Wind Turbines Provide More Energy than Any Other Renewable

Wind turbines are responsible for more than one-third of the electricity-generating capacity that has been added since 2007.

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According to a recent report from the U.S. Energy Information Administration, wind generators accounted for eight percent of the operating electric generating capacity in the United States in 2016, more than any other renewable technology. Wind turbines have contributed more than one-third of the nearly 200 gigawatts (GW) of utility-scale electricity generating capacity added since 2007.

The increase in wind development over the past decade reflects a combination of improved wind turbine technology, increased access to transmission capacity, state-level renewable portfolio standards, and federal production tax credits and grants.

More than half of U.S. wind capacity is located in five states: Texas, Iowa, Oklahoma, California, and Kansas. In three states—Iowa, Kansas, and Oklahoma—wind makes up at least 25 percent of in-state utility-scale generating capacity. As of December 2016, nine U.S. states had no operational utility-scale wind facilities: Alabama, Arkansas, Florida, Georgia, Kentucky, Louisiana, Mississippi, South Carolina and Virginia.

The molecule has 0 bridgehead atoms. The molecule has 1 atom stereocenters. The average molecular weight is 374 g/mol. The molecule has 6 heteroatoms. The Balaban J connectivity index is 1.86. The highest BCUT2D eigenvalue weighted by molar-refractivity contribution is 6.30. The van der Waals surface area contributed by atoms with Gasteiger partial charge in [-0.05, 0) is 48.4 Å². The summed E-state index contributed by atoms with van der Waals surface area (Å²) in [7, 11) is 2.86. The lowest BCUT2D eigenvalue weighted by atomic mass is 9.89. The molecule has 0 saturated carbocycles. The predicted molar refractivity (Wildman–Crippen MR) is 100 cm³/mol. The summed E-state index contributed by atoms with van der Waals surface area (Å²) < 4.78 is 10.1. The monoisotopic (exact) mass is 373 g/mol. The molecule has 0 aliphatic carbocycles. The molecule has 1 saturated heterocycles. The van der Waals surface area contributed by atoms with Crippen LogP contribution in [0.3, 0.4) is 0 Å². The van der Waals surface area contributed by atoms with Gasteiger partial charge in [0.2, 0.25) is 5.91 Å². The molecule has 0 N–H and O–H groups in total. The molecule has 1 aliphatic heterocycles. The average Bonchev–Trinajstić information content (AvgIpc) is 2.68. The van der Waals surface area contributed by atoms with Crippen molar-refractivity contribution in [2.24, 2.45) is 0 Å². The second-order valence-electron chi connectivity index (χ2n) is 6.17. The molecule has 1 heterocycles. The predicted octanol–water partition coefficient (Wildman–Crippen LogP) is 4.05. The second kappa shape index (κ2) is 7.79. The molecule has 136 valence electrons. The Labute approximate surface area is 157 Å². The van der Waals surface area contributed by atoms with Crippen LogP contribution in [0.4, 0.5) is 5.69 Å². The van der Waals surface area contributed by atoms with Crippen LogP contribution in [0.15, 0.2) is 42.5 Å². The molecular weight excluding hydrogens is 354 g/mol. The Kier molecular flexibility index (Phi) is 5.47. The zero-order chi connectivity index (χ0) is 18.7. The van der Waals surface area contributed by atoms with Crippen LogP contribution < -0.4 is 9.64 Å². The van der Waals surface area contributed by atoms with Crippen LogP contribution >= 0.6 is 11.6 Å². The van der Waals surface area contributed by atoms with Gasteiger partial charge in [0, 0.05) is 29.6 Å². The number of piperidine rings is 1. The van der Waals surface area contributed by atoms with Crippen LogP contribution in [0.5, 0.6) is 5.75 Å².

Texas alone accounts for almost a quarter of total U.S. wind capacity, and electricity generated by these turbines made up 13 percent of Texas' total electricity output in 2016.

The average wind generating facility in the United States consists of about 50 turbines. However, the Alta Wind Energy Center in Kern County, California, is the largest wind power site in the United States with 586 turbines and a combined 1,548 megawatts (MW) of capacity across several separate projects.

Until late 2016, all U.S. wind capacity was on land. The first U.S. offshore wind project, Block Island Wind Farm, began commercial operation off the coast of Rhode Island in December 2016, with a generating capacity of 29.3 MW.

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